I was drinking coffee and savoring my bacon this morning and I was pondering why bacon is the single meat product which beef can't outdo.
Everything else from the beef animal is tastier than pork or chicken. Even ham pales in comparison with well-prepared beef. Beef ribs are better than pork ribs. So why is bacon better?
I think it's two things: the nature and texture of pork fat and of pork meat. It can take salt preservation/preparation and still be edible. Beef never fared well in the days when salt was the only method of preservation. Pork was salted, put in barrels and shipped all over the world. Not beef. When it's heavily salted and overcooked, it becomes inedible.
The bacon-beef line of thinking was early, however, just as I began to seek out and read my news for the day. Then my ponderings became more serious.
I actually do "seek out" my news. I don't sit back and take news in like many people. Dozens of years ago I quit using television, then I quit most mainstream newspapers and news magazines, and finally I gave up National Public Radio as just too Marxist-biased. I still consume news bits from these sources and from dozens of others and I occasionally check some of the more progressive-fascist material just to keep up with them.
Instead of traditional "news" outlets today I use a host of internet-delivered newsletters and news services, plus I sometimes do searches and information consumption based on social media hot buttons.
The reason I'm so anti-big-media is I've learned the general media can't be trusted and that their idea of "news" is nothing more than material massaged to fit their ideas.
In my lifetime big media has become increasingly biased and I've personally watched them get things wrong again and again. I've seen them write and broadcast reports based entirely upon their biases, ignoring all facts, until I can't stand it anymore.
In some of my news gathering today I happened across this article in the American Thinker by Theodore Dawes. It's an awesome expose on just how far out of touch with reality most journalists are.
Dawes makes several great points in this piece. One is that in all his years he's never interviewed a young journalist who knew the purpose of a newspaper.
The true answer is to make money for its publishers.
Rather, the young journalists foolishly believe what their professors told them: They are there to change the world. Dawes said this wrongheadedness nonetheless plays well into the hands of media owners, who generally pay their "journalists" in chump change.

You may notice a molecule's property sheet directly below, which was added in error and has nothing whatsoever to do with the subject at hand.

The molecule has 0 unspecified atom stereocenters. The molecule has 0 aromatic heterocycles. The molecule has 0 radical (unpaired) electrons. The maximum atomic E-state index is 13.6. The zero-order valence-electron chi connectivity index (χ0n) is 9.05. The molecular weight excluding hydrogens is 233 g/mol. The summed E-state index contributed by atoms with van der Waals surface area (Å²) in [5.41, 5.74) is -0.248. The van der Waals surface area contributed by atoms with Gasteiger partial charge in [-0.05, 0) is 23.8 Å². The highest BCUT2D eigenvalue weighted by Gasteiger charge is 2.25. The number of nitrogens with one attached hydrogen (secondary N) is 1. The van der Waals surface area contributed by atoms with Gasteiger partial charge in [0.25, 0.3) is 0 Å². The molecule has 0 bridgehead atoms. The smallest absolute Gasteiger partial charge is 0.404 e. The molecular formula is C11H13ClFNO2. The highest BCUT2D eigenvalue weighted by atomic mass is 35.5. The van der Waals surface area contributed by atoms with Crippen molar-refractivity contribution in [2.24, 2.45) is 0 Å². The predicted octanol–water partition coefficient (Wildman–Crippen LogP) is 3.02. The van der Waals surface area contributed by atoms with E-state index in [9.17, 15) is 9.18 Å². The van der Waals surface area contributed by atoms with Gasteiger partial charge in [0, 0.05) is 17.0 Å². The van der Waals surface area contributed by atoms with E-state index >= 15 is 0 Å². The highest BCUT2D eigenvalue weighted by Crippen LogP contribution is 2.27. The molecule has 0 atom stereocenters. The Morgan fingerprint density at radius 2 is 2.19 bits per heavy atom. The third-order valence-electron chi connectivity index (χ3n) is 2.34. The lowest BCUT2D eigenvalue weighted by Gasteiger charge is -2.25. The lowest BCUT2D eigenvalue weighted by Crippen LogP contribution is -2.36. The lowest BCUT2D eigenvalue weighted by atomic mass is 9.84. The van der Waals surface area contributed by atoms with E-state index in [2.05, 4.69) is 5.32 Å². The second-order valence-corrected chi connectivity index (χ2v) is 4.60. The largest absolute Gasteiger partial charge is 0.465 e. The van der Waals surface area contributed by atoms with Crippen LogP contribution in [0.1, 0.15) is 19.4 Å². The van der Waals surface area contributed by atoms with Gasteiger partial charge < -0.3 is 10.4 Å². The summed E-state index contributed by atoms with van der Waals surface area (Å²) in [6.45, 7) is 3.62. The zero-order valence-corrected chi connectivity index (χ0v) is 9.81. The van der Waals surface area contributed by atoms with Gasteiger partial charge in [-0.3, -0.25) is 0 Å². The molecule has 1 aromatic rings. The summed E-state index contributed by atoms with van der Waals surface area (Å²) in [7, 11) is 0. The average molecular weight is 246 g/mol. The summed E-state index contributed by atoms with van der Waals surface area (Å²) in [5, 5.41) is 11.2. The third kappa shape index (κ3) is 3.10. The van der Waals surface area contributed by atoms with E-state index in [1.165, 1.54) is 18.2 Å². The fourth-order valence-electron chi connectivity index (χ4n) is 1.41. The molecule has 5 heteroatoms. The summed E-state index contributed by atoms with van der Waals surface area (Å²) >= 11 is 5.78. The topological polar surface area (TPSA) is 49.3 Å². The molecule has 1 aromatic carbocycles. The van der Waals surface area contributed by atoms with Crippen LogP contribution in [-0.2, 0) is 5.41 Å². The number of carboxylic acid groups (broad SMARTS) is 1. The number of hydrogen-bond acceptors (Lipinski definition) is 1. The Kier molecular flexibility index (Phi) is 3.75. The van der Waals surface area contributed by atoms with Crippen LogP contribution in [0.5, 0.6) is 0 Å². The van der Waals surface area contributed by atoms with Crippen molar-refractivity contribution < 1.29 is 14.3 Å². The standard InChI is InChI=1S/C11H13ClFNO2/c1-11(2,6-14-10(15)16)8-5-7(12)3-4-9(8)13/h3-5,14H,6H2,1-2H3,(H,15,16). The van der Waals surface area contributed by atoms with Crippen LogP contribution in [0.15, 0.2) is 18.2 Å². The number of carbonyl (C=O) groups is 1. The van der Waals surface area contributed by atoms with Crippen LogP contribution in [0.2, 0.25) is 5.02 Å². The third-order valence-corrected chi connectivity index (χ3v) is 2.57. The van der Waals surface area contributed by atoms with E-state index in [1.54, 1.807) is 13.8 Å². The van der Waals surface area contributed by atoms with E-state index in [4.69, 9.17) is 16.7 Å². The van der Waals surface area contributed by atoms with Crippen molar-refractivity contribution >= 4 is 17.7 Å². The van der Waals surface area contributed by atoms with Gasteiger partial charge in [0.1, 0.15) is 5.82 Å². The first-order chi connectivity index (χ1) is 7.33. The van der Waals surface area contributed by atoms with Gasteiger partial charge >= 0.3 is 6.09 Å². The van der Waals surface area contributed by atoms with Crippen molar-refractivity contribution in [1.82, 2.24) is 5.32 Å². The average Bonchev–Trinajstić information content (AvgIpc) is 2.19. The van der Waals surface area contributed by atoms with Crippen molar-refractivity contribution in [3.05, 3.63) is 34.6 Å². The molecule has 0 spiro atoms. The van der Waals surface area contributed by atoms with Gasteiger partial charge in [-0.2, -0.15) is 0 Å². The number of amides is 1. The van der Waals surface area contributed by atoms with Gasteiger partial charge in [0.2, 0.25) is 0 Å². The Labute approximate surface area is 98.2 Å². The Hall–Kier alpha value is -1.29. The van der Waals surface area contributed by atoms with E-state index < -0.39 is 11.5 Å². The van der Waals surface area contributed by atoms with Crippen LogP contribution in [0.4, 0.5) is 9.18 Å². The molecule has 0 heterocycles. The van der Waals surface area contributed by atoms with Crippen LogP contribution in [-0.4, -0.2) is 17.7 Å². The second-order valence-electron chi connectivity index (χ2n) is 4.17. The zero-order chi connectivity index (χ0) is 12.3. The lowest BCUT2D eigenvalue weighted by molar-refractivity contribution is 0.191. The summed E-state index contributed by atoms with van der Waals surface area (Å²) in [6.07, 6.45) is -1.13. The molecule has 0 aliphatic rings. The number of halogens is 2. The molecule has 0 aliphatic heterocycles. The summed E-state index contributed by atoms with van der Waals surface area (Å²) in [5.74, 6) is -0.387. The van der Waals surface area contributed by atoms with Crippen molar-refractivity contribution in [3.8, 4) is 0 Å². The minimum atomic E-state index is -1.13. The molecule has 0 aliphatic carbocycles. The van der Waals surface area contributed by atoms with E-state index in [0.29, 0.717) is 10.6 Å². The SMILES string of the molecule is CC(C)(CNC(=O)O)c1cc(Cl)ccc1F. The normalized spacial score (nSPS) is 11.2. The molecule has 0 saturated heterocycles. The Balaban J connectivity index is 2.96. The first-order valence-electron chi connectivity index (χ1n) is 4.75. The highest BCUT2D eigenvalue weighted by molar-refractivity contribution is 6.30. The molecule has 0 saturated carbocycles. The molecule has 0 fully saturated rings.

Another particularly poignant point from Dawes is this: "There is no such thing as journalistic objectivity. Most news consumers believe the news they're receiving is 'objective' simply because they're told it is. It's a well-known psychological phenomenon, commonly referred to as a 'big lie.'"
Dawes' jaded opinion of reporting says the theme of "objectivity" was introduced sometime early in the last century. He says the result wasn't objective news but rather news that was found unobjectionable by all.
He says this characterless news and comment proved to be a great business model because it was sold to the public as purely factual and utterly untainted by bias, as if there is such a thing.
But the truth is that all news comes through a human being and therefore has filters of bias inherent therein.
This is exactly what I say!
I may be right but I'm not unbiased.
The problem is we have for several generations now been fed the Marxist-progressive, anti-business, oversimplified poison of the ivory-tower elitists whom we mistakenly allowed to educate our children.
It has become so insipid, along with a general ignorance of history and the Judeo-Christian underpinnings of all Western society, that we scarcely recognize it and we even shrink from it at times in self defense.
This great premise is well explored at times by Bill Whittle in his Firewall videos, another information source worth consuming.
I believe the cure, instead, is we need to stand up and tell people when they are wrong. At times we may have to yell in their faces as they yell in ours. We must demand our way, as loudly as they have come to demand theirs.
Sometimes that may be hard because their way has simple, perfect answers. The rebuttal, however is that they aren't smart enough to provide complex answers in a complex world.
We must teach our children and grandchildren and the children and neighbors in our communities what life is really about and we should do it again and again and never stop.
Otherwise our ability to have our own successful businesses, perhaps even our ability to raise beef cattle on the land, will continue slipping away into the morass of a socialist society.
Now, about that bacon ...